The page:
San Jose, California (PRWEB) April 23, 2012
Follow us on LinkedIn Given the ubiquity of textiles in our immediate environment, textile structures represent an attractive platform for integration and encapsulation of sensing, computing and communication capabilities, in furtherance of the envisioned goal of pervasive computing. The focus on building an intelligent environment into everyday items is leading to the rapid evolution of wearable computers and electronics, which in turn is poised to amply benefit the market for smart fabrics and interactive textiles. The market also stands to benefit from technology developments and innovations in the field of integration of electronic devices into textiles at the yarn level and performance and functionality improvements in integrated textile sensors, switches, interconnects etc. For instance, miniaturization of capacitive fabric sensors enables easy integration into substrate fabrics. In the healthcare sector, efforts are also being directed towards developing nanotechnology-based 3D textile structures called Net Shape Nonwovens (NSNs), the porous nature of which enhances cell growth and thereby acting as bone substitutes.
Noteworthy innovations in the marketplace till date includes photovoltaic fabrics for use in photovoltaic structures such as, solar-powered tents, canopy covers for parking lots, charging stations, awnings for solar shadings, sailboat sails, truck tarp, boat covers etc, and illuminated fashion for the consumer market comprising of illuminated textiles containing hundreds of LEDs embroidered onto the fabric. Other innovations include smart bandages, based on stretchable circuit technology, to detect the presence of specific proteins in the wound, thereby monitoring the healing process. Smart shoe insoles detect pressure marks in diabetic patients for preventing ulcers and wounds. Respiratory sensors incorporated in baby clothes to help prevent crib death. Newer avenues for growth will stem from emerging applications such as in the military, construction, transportation, and healthcare among others. As electronics, computers and computing technologies gradually dissolve into material environments and familiar form factors, beginning with clothing, furnishings to often used gadgets, its opportunities galore in the marketplace in the medium to long-term period.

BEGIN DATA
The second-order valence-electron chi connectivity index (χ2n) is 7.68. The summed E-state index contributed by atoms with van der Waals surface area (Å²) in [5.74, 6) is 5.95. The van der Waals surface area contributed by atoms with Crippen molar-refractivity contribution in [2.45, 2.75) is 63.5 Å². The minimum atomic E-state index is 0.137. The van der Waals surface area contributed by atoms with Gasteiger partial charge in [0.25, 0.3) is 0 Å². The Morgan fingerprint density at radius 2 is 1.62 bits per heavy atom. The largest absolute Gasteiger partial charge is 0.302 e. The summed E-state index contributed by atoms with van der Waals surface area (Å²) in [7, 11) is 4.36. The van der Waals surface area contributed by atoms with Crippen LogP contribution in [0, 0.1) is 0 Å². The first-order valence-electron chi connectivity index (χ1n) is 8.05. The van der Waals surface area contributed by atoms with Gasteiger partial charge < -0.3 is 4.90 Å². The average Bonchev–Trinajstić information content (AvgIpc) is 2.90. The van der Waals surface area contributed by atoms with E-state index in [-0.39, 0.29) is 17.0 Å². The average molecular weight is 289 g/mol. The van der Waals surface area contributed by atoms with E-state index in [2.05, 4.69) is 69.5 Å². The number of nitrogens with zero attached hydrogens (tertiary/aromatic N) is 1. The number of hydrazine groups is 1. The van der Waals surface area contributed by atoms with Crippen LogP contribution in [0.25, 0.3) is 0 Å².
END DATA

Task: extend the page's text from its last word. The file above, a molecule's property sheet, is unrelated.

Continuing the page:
Continued fall in prices of electronic components and textile materials, advancements in micro electronics and nanotechnology, and unique requirements of specific end-users, will drive growth in the market in the upcoming years. Investments, including venture capital funds, in smart textile technologies are expected to increase in the upcoming years, as commoditization in the conventional textile industry begins to clog distribution networks and supply chains and constrict profit margins forcing textile manufacturers to look for newer ways to beat competition. Developing countries with high levels of industrialization will move into the spotlight especially in the field of technical textiles.
In the military end-use sector, demand for smart fabrics and interactive textiles hinges critically upon the spending outlook of governments worldwide and Europes debt crisis, not surprisingly is casting a long shadow of worry. Also, national debt in the United States is reaching a symbolic high, almost equaling the value of goods and services produced in the economy. The ensuing debate over widening government deficits and need for spending cuts, is likely to result in possible shrinkage in defense budgets in the US and Europe. New spending limits will likely lower the defense budget baseline in US and Europe and this thereby will directly impact defense spending on supplies, such as, protective clothing, blankets, camping equipment, arms and ammunitions, among others.